A posted speed limit can be an annoyance, particularly for a local driver who is familiar with the area and feels well-qualified to operate a vehicle at a faster speed.
Is there are correlation between speed limits and the numbers of car accidents? Or is it just myth?
An investigation into the facts reveals that these two issues are directly related.
The Insurance Institute for Highway Safety and the National Highway Traffic Safety Administration evaluated a large amount of data about vehicle speed and car accidents, identifying the following facts:
- Vehicle speed and crash severity are a fact based upon physical laws.
- Vehicle speed and the severity of injuries are directly related to the change in speed upon impact.
- The risk of a driver being killed increases with the speed of the vehicle.
- When the speed limit was reduced to 55 mph in 1974, traffic fatalities took a 15% drop.
- When the speed limits were again increased in 1987, there was in 22% increase in fatalities on rural interstate highways.
- There was an increase of 15% in fatal accidents when the national speed limits were repealed.
- There was a 35% increase in states that increased speed limits to 70 mph.
The report concludes that the majority of evidence reviewed suggests that reducing speed limits also reduces crashes, and conversely, increased speed limits increases the number of accidents.
There are methods used to set a speed limit, outlined by the Federal Highway Administration. It is a highly technical process with many factors evaluated prior to setting the limit. Speeding is one of the leading causes of death in car accidents across the nation, and managing travel speeds on streets, roads and highways is a critical point in protecting public health. The setting of speed limits is the responsibility of state or local governments. The overall principle is that drivers should operate vehicles at speeds that are “reasonable and prudent” for road and weather conditions. Speed limits are set so that drivers are notified of the appropriate driving speed. The speed limits set are based upon favorable driving conditions.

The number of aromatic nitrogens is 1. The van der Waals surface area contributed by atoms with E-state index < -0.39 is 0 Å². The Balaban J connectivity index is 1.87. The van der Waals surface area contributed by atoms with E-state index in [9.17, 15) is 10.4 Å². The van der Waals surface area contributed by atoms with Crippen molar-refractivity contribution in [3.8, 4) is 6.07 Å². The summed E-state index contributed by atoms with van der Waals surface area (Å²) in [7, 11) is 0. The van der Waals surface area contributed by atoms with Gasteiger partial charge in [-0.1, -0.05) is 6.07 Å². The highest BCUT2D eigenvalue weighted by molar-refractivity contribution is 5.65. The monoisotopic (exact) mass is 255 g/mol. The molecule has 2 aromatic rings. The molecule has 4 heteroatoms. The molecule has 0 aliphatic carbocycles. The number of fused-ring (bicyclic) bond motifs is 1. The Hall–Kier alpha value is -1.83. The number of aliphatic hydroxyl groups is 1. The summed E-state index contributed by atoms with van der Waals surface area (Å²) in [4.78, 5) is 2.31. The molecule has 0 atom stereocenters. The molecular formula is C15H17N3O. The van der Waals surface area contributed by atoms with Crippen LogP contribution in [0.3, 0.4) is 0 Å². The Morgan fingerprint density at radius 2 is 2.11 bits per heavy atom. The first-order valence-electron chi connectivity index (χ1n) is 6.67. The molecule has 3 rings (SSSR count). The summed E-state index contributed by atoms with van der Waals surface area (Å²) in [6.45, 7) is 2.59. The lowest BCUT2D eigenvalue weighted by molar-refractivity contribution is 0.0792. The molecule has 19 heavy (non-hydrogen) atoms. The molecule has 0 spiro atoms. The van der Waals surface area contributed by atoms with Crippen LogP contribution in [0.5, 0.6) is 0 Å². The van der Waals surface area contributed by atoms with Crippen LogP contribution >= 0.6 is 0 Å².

Drivers are expected to take action to reduce their own travel speed under certain circumstances, including bad weather conditions, fog, rain or snow that affecting visibility, in heavy traffic congestion, during events, or if there are bicyclists or pedestrians present. Speed limits are designed to reduce crash risk but keep traffic moving, and at a speed that is considered reasonable by the majority of those using the roadway.
Individual issues affect safe speed include the condition of the vehicle and its safety features, including tires and brakes; the driving capability of the operator; the volume of traffic and the presence of pedestrians or bicyclists; the road purpose; and other factors such as lane and shoulder width of the roadway, and pavement conditions. If a roadway has a history of severe crashes or pedestrian accidents, the speed limit should be reduced for increased safety.
As high-speed crashes are more likely to lead to catastrophic injuries or fatalities, all drivers are advised to heed the posted speed limits. Unfortunately, even the most careful and law-abiding driver can be involved in a collision if another driver is speeding, drunk or distracted. Stay alert when behind the wheel, and always watch out for the “other guy.”